Ebony Janice Moore is a womanist scholar and activist doing community-organizing work, most specifically around black women’s body ownership as a justice issue, and equal access to education and pay for women of color in the U.S. and in several African countries. She has created curriculum for leadership development for high school aged girls in Kenya and South Africa, developed programming for teenagers in housing projects in Decatur, Georgia giving them exposure to culture, STEM programs and the arts, and she teaches a bimonthly workshop on issues involving interrupting racism, individual civic responsibilities, and intersectional advocacy.

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Official’s n-word non- apology ignites Cambridge

What should have been an enriching classroom engagement turned instead into a public outrage that’s now prompting an outside investigation

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The Truth Will Set You Free, But First It Will Piss You Off!

A Reformation Sermon – John 8:31-36

“You will know the truth and the truth will set you free.” Let me take a moment to face the truth about who we are as Lutherans. The truth is that from the beginning Lutherans have participated in hate-filled tribalism that gives rise to anti-Semitism. The irony of attempting to commemorate the Reformation on the day after the slaughter of Jewish sisters and brothers cannot be ignored. Sadly, our church’s tragic participation in anti-Semitism goes all the way back to Martin Luther himself. Luther’s anti-Semitic rants provided the theological grounding that empowered Nazi’s to fan the flames of the Holocaust. It took until 1983 for the Lutheran World Federation to confess and repent Luther’s words.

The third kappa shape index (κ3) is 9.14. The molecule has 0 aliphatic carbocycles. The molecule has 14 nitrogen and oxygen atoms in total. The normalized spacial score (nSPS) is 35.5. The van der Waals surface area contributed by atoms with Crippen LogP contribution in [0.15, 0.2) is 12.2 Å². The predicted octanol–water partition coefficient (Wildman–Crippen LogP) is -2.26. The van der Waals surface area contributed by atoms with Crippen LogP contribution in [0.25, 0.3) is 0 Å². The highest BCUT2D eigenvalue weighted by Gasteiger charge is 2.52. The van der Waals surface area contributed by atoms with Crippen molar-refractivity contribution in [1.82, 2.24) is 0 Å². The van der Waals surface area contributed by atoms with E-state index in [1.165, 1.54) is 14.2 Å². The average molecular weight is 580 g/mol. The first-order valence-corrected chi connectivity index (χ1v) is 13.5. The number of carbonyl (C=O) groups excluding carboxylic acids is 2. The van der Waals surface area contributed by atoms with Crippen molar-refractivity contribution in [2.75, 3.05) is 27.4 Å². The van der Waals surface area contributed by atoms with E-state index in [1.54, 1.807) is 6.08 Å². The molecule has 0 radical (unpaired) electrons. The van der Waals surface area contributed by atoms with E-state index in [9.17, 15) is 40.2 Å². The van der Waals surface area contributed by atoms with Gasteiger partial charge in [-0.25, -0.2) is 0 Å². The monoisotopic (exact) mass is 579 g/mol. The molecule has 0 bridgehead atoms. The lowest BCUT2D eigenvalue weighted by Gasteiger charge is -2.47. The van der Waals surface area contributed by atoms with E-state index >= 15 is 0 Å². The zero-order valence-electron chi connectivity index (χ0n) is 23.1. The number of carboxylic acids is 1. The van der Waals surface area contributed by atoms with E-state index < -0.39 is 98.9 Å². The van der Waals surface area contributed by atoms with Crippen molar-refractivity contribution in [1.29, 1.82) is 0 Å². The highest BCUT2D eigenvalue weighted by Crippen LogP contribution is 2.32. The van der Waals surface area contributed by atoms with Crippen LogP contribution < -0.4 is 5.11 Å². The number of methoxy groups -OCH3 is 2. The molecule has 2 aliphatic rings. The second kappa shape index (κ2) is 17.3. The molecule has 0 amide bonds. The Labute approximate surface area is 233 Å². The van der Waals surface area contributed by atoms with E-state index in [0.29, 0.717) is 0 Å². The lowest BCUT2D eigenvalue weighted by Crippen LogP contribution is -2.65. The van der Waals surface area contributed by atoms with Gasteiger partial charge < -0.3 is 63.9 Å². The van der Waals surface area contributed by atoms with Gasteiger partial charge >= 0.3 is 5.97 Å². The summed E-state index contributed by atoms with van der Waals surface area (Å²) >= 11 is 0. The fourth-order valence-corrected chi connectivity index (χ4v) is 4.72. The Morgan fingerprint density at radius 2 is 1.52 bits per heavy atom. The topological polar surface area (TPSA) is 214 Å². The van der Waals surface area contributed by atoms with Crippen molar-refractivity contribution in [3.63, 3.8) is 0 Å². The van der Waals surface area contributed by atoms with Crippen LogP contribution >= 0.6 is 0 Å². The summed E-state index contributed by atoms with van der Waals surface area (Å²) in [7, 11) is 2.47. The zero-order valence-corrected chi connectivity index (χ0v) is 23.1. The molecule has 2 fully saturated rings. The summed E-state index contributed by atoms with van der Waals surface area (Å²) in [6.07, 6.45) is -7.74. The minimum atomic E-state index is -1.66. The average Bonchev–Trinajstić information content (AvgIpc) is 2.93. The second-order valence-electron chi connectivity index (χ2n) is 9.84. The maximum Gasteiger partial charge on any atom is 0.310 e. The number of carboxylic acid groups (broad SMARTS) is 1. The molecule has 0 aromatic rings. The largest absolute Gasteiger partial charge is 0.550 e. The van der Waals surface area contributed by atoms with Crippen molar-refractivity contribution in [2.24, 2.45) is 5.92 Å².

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Joy Unspeakable: Contemplative Practices of the Black Church

Joy Unspeakable focuses on the aspects of the black church that point beyond particular congregational gatherings toward a mystical and communal spirituality not within the exclusive domain of any denomination. This mystical aspect of the black church is deeply implicated in the well-being of African American people but is not the focus of their intentional reflection.

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Turning the Tables and Righteous Anger

Jesus courageously confronted injustice. He challenged the temple’s hierarchy against the backdrop of the ongoing economic and social oppression of his times. Jesus was a non-violent revolutionary, but he was not passive.